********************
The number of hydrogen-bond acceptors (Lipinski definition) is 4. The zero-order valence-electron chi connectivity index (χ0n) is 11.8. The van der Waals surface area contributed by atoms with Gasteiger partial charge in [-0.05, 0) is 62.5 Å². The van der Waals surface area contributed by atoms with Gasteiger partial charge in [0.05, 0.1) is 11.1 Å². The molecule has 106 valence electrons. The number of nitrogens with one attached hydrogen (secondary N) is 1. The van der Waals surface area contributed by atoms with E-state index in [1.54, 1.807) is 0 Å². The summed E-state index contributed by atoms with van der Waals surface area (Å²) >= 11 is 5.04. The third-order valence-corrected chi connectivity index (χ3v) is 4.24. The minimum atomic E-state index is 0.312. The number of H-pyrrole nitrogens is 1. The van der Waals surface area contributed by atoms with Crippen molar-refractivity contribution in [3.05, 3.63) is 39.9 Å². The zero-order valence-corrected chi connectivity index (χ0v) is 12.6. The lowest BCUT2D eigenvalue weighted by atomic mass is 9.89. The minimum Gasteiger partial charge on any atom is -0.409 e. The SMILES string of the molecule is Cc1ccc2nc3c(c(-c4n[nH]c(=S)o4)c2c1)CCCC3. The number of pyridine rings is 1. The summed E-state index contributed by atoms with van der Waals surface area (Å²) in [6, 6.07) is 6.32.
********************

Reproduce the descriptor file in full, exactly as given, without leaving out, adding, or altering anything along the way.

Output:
The number of hydrogen-bond acceptors (Lipinski definition) is 4. The zero-order valence-electron chi connectivity index (χ0n) is 11.8. The van der Waals surface area contributed by atoms with Gasteiger partial charge in [-0.05, 0) is 62.5 Å². The van der Waals surface area contributed by atoms with Gasteiger partial charge in [0.05, 0.1) is 11.1 Å². The molecule has 106 valence electrons. The number of nitrogens with one attached hydrogen (secondary N) is 1. The van der Waals surface area contributed by atoms with E-state index in [1.54, 1.807) is 0 Å². The summed E-state index contributed by atoms with van der Waals surface area (Å²) >= 11 is 5.04. The third-order valence-corrected chi connectivity index (χ3v) is 4.24. The minimum atomic E-state index is 0.312. The number of H-pyrrole nitrogens is 1. The van der Waals surface area contributed by atoms with Crippen molar-refractivity contribution in [3.05, 3.63) is 39.9 Å². The zero-order valence-corrected chi connectivity index (χ0v) is 12.6. The lowest BCUT2D eigenvalue weighted by atomic mass is 9.89. The minimum Gasteiger partial charge on any atom is -0.409 e. The SMILES string of the molecule is Cc1ccc2nc3c(c(-c4n[nH]c(=S)o4)c2c1)CCCC3. The number of pyridine rings is 1. The summed E-state index contributed by atoms with van der Waals surface area (Å²) in [6, 6.07) is 6.32.